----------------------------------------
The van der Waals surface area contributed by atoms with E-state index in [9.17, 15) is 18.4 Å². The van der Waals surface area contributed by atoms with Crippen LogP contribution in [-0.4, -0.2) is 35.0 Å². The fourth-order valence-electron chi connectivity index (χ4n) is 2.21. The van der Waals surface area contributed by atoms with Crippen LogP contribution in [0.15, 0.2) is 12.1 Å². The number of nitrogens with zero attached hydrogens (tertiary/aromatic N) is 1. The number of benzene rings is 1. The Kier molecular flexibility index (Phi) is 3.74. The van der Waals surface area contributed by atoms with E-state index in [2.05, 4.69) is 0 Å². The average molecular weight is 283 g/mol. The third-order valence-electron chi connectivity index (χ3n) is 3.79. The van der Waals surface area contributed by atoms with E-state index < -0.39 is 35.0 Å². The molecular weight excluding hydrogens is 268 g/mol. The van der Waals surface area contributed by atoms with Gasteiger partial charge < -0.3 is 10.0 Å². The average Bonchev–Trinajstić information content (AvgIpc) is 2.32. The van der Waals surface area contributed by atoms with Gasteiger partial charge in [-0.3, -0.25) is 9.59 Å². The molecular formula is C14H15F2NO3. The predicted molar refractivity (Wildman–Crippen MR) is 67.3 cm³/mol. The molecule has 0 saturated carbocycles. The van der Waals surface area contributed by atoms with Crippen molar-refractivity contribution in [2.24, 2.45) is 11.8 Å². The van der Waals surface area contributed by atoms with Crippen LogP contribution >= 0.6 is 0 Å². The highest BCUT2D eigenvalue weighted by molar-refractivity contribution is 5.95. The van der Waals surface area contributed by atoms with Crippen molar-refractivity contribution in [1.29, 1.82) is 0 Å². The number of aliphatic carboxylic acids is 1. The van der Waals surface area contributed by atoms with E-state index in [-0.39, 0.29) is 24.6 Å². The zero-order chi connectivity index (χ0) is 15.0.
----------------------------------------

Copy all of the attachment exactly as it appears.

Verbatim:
The van der Waals surface area contributed by atoms with E-state index in [9.17, 15) is 18.4 Å². The van der Waals surface area contributed by atoms with Crippen LogP contribution in [-0.4, -0.2) is 35.0 Å². The fourth-order valence-electron chi connectivity index (χ4n) is 2.21. The van der Waals surface area contributed by atoms with Crippen LogP contribution in [0.15, 0.2) is 12.1 Å². The number of nitrogens with zero attached hydrogens (tertiary/aromatic N) is 1. The number of benzene rings is 1. The Kier molecular flexibility index (Phi) is 3.74. The van der Waals surface area contributed by atoms with E-state index in [2.05, 4.69) is 0 Å². The average molecular weight is 283 g/mol. The third-order valence-electron chi connectivity index (χ3n) is 3.79. The van der Waals surface area contributed by atoms with E-state index < -0.39 is 35.0 Å². The molecular weight excluding hydrogens is 268 g/mol. The van der Waals surface area contributed by atoms with Gasteiger partial charge < -0.3 is 10.0 Å². The average Bonchev–Trinajstić information content (AvgIpc) is 2.32. The van der Waals surface area contributed by atoms with Gasteiger partial charge in [-0.3, -0.25) is 9.59 Å². The molecular formula is C14H15F2NO3. The predicted molar refractivity (Wildman–Crippen MR) is 67.3 cm³/mol. The molecule has 0 saturated carbocycles. The van der Waals surface area contributed by atoms with Crippen molar-refractivity contribution in [2.24, 2.45) is 11.8 Å². The van der Waals surface area contributed by atoms with Crippen LogP contribution >= 0.6 is 0 Å². The highest BCUT2D eigenvalue weighted by molar-refractivity contribution is 5.95. The van der Waals surface area contributed by atoms with Crippen molar-refractivity contribution in [1.29, 1.82) is 0 Å². The number of aliphatic carboxylic acids is 1. The van der Waals surface area contributed by atoms with E-state index in [-0.39, 0.29) is 24.6 Å². The zero-order chi connectivity index (χ0) is 15.0.